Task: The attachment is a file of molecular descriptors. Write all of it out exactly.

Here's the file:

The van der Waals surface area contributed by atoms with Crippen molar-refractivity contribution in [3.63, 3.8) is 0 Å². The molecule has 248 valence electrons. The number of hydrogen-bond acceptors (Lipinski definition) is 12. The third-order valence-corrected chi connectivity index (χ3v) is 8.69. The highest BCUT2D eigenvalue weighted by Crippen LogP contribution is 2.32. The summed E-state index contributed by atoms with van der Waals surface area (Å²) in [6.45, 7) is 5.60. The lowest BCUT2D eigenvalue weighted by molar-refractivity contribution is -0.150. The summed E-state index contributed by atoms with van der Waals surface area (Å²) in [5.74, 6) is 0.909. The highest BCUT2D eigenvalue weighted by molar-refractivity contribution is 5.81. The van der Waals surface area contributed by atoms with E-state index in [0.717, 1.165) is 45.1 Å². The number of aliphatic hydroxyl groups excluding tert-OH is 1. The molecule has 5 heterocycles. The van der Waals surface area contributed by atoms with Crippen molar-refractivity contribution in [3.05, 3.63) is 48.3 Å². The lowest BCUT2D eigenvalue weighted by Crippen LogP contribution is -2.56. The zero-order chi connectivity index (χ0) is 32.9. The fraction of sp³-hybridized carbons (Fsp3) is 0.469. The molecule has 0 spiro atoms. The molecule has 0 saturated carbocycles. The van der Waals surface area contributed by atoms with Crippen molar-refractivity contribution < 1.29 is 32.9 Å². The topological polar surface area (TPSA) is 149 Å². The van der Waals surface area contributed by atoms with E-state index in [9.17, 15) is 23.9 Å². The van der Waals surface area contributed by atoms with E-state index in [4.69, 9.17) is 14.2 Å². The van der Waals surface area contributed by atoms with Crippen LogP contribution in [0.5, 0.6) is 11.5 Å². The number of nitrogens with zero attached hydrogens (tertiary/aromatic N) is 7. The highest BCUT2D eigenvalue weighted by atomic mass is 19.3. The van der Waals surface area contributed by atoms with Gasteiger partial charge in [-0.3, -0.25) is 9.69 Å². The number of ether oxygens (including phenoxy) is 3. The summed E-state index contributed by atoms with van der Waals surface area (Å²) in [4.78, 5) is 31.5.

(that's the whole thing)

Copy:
The van der Waals surface area contributed by atoms with Crippen molar-refractivity contribution in [3.63, 3.8) is 0 Å². The molecule has 248 valence electrons. The number of hydrogen-bond acceptors (Lipinski definition) is 12. The third-order valence-corrected chi connectivity index (χ3v) is 8.69. The highest BCUT2D eigenvalue weighted by Crippen LogP contribution is 2.32. The summed E-state index contributed by atoms with van der Waals surface area (Å²) in [6.45, 7) is 5.60. The lowest BCUT2D eigenvalue weighted by molar-refractivity contribution is -0.150. The summed E-state index contributed by atoms with van der Waals surface area (Å²) in [5.74, 6) is 0.909. The highest BCUT2D eigenvalue weighted by molar-refractivity contribution is 5.81. The van der Waals surface area contributed by atoms with E-state index in [0.717, 1.165) is 45.1 Å². The number of aliphatic hydroxyl groups excluding tert-OH is 1. The molecule has 5 heterocycles. The van der Waals surface area contributed by atoms with Crippen molar-refractivity contribution in [3.05, 3.63) is 48.3 Å². The lowest BCUT2D eigenvalue weighted by Crippen LogP contribution is -2.56. The zero-order chi connectivity index (χ0) is 32.9. The fraction of sp³-hybridized carbons (Fsp3) is 0.469. The molecule has 0 spiro atoms. The molecule has 0 saturated carbocycles. The van der Waals surface area contributed by atoms with Crippen molar-refractivity contribution < 1.29 is 32.9 Å². The topological polar surface area (TPSA) is 149 Å². The van der Waals surface area contributed by atoms with E-state index in [9.17, 15) is 23.9 Å². The van der Waals surface area contributed by atoms with E-state index in [4.69, 9.17) is 14.2 Å². The van der Waals surface area contributed by atoms with Crippen LogP contribution in [0.5, 0.6) is 11.5 Å². The number of nitrogens with zero attached hydrogens (tertiary/aromatic N) is 7. The highest BCUT2D eigenvalue weighted by atomic mass is 19.3. The van der Waals surface area contributed by atoms with Gasteiger partial charge in [-0.3, -0.25) is 9.69 Å². The number of ether oxygens (including phenoxy) is 3. The summed E-state index contributed by atoms with van der Waals surface area (Å²) in [4.78, 5) is 31.5.